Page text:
The chemical shift of the hydroxyl proton signal is variable, depending on solvent,
temperature, and concentration. Its precise position is not particularly significant in struc-
ture determination. Because the signals due to hydroxyl protons are not usually split by
other protons in the molecule and are often rather broad, they are often fairly easy to
identify. To illustrate, Figure 15.5 shows the 1H NMR spectrum of 2-phenylethanol, in
which the hydroxyl proton signal appears as a singlet at � 4.5 ppm. Of the two triplets
in this spectrum, the one at lower field strength (� 4.0 ppm) corresponds to the protons
of the CH2O unit. The higher-field strength triplet at � 3.1 ppm arises from the benzylic
CH2 group. The assignment of a particular signal to the hydroxyl proton can be con-
firmed by adding D2O. The hydroxyl proton is replaced by deuterium, and its

1H NMR
signal disappears.
13C NMR: The electronegative oxygen of an alcohol decreases the shielding of the car-
bon to which it is attached. The chemical shift for the carbon of the C±OH unit is
60–75 ppm for most alcohols. Compared with an attached H, an attached OH causes a
downfield shift of 35–50 ppm in the carbon signal.

CH3CH2CH2CH3

Butane 1-Butanol

CH3CH2CH2CH2OH

� 13.0 ppm � 61.4 ppm

H C O H

� 3.3–4.0 ppm � 0.5–5 ppm

606 CHAPTER FIFTEEN Alcohols, Diols, and Thiols

Wave number, cm�1

T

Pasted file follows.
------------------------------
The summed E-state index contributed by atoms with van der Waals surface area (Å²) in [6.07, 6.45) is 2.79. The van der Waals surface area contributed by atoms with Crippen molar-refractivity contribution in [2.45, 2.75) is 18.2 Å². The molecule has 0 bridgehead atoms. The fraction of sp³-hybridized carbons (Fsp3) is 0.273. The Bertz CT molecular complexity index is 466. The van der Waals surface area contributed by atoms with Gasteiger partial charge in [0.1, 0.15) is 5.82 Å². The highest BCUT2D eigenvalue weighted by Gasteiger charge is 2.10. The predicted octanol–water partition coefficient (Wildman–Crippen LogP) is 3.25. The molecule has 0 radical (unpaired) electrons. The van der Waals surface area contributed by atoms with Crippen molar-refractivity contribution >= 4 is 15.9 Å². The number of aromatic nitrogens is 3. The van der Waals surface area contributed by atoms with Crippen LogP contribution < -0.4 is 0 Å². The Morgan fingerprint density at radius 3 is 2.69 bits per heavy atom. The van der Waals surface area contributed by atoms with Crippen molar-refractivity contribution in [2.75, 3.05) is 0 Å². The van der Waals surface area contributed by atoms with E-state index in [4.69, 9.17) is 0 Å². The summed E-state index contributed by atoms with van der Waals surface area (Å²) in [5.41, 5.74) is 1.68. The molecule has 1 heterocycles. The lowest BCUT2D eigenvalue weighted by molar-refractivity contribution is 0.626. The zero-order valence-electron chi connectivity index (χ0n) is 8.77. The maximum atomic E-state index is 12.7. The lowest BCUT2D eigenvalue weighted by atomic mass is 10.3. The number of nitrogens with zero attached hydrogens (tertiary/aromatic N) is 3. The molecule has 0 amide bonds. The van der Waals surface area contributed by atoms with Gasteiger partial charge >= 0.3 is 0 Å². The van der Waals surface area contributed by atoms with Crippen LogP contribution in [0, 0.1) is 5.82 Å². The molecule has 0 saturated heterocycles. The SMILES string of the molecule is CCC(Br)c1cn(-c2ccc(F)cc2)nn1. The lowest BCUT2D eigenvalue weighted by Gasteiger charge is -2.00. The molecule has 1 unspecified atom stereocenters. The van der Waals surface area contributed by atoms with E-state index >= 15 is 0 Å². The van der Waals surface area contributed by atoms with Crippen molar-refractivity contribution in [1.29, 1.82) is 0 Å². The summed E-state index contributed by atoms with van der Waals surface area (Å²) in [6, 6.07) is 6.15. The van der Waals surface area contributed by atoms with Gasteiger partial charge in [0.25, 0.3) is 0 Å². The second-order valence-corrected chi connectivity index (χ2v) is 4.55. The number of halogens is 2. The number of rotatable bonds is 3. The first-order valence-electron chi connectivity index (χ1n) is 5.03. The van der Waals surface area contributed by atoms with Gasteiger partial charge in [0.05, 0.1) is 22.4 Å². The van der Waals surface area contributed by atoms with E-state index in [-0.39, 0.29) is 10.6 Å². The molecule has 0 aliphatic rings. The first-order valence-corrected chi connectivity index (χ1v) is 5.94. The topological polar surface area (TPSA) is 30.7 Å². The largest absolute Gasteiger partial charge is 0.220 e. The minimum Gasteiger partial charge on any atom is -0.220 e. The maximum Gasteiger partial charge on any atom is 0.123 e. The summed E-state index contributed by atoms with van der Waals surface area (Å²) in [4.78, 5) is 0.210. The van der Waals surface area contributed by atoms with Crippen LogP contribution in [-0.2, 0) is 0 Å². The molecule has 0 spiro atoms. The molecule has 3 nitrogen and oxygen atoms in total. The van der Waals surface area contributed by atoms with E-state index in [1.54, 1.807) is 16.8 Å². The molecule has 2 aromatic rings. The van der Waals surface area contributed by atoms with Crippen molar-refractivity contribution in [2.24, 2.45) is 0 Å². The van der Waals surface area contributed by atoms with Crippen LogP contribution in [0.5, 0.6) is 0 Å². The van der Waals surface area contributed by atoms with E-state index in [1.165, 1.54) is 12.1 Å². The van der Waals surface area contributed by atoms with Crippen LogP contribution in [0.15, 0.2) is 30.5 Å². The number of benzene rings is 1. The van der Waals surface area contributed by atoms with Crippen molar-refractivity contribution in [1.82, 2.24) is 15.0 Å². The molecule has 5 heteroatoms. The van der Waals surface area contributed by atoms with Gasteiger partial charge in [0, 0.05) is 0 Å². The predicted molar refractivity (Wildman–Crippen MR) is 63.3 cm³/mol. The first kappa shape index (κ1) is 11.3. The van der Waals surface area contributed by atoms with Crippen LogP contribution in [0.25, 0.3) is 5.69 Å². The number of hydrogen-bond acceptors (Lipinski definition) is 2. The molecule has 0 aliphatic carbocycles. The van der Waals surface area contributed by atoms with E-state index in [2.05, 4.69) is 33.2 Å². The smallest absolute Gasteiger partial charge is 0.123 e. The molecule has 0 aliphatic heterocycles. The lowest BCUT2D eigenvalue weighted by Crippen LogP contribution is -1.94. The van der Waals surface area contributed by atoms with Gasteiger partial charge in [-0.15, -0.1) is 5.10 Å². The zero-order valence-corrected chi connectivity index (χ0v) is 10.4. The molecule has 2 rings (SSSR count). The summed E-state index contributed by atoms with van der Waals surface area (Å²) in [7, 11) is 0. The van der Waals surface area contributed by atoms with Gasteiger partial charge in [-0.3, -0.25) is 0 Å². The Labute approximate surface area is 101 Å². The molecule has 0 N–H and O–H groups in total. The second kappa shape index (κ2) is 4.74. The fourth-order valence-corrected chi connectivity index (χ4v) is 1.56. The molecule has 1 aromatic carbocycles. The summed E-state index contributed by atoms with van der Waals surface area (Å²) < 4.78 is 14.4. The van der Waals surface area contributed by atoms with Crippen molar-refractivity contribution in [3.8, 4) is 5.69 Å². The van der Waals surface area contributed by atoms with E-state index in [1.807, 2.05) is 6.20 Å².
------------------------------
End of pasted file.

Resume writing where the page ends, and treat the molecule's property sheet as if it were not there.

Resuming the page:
ra

ns
m

it
ta

nc
e

(%
)

O±H C±H

OH
W

C±O

FIGURE 15.4 The in-
frared spectrum of cyclo-
hexanol.

Page 1275

1

H
1.008

2

He
4.003

3

Li
6.941

4

Be
9.012

11

Na
22.99

12

Mg
24.31

19

K
39.10

20

Ca
40.08

37

Rb
85.47

38

Sr
87.62

55

Cs
132.9

56

Ba
137.3

87

Fr
(223)

88

Ra
(226)

21

Sc
44.96

22

Ti
47.88

39

Y
88.91

40

Zr
91.22

71

Lu
175.0

72

Hf
178.5

103

Lr
(260)

104

Rf
(261)

23

V
50.94

24

Cr
52.00

41

Nb
92.91

42

Mo
95.94

73

Ta
180.9

74

W
183.9

105

Db
(262)

106

Sg
(266)

25

Mn
54.94

26

Fe
55.85

43

Tc
(98)

44

Ru
101.1

75

Re
186.2

76

Os
190.2

107

Bh
(262)

108

Hs
(265)

27

Co
58.93

45

Rh
102.9

77

Ir
192.2

109

Mt
(266)

57

La
138.9

58

Ce
140.1

60

Nd
144.2

61

Pm
(145)

62

Sm
150.4

63

Eu
152.0

59

Pr
140.9

89

Ac
(227)

90

Th
232.0

92

U
238.0

93

Np
(237)

94

Pu
(242)

95

Am
(243)

91

Pa
(231)

28

Ni
58.69

29

Cu
63.55

46

Pd
106.4

47

Ag
107.9

78

Pt
195.1

79

Au
197.0

30

Zn
65.39

48

Cd
112.4

80

Hg
200.6

64

Gd
157.3

65

Tb
158.9

67

Ho
164.9

68

Er
167.3

69

Tm
168.9

70

Yb
173.0

66

Dy
162.5

96

Cm
(247)

97

Bk
(247)

99

Es
(252)

100

Fm
(257)

101

Md
(258)

102

No
(259)

98

Cf
(251)

31

Ga
69.72

32

Ge
72.61

49

In
114.8

50

Sn
118.7

81

Tl
204.4

82

Pb
207.2

33

As
74.92

51

Sb
121.8

83

Bi
209.0

34

Se
78.96

35

Br
79.90

52

Te
127.6

53

I
126.9

84

Po
(209)

85

At
(210)

36

Kr
83.80

54

Xe
131.3

86

Rn
(222)

5

B
10.81

6

C
12.01

13

Al
26.98

14

Si
28.09

7

N
14.01

15

P
30.97

8

O
16.00

9

F
19.00

16

S
32.07

17

Cl
35.45

10

Ne
20.18

18

Ar
39.95

3

4

5

6

7

3B
(3)

4B
(4)

5B
(5)

6B
(6)

7B
(7) (9) (10)

1B
(11)

2B
(12)

3A
(13)

4A
(14)

5A
(15)

6A
(16)

7A
(17)

8A
(18)

2

1

6

7

(8)

1A
(1)

2A
(2)

8B

Lanthanides

Actinides

TRANSITION ELEMENTS

INNER TRANSITION ELEMENTS

MAIN–GROUP
ELEMENTS

MAIN–GROUP
ELEMENTS

P
e
ri
o
d

110 111 112

(269) (272) (277)

Metals (main-group)
Metals (transition)
Metals (inner transition)
Metalloids
Nonmetals

Periodic Table of the Elements

As of mid-1999, elements 110 through 112 have not yet
been named.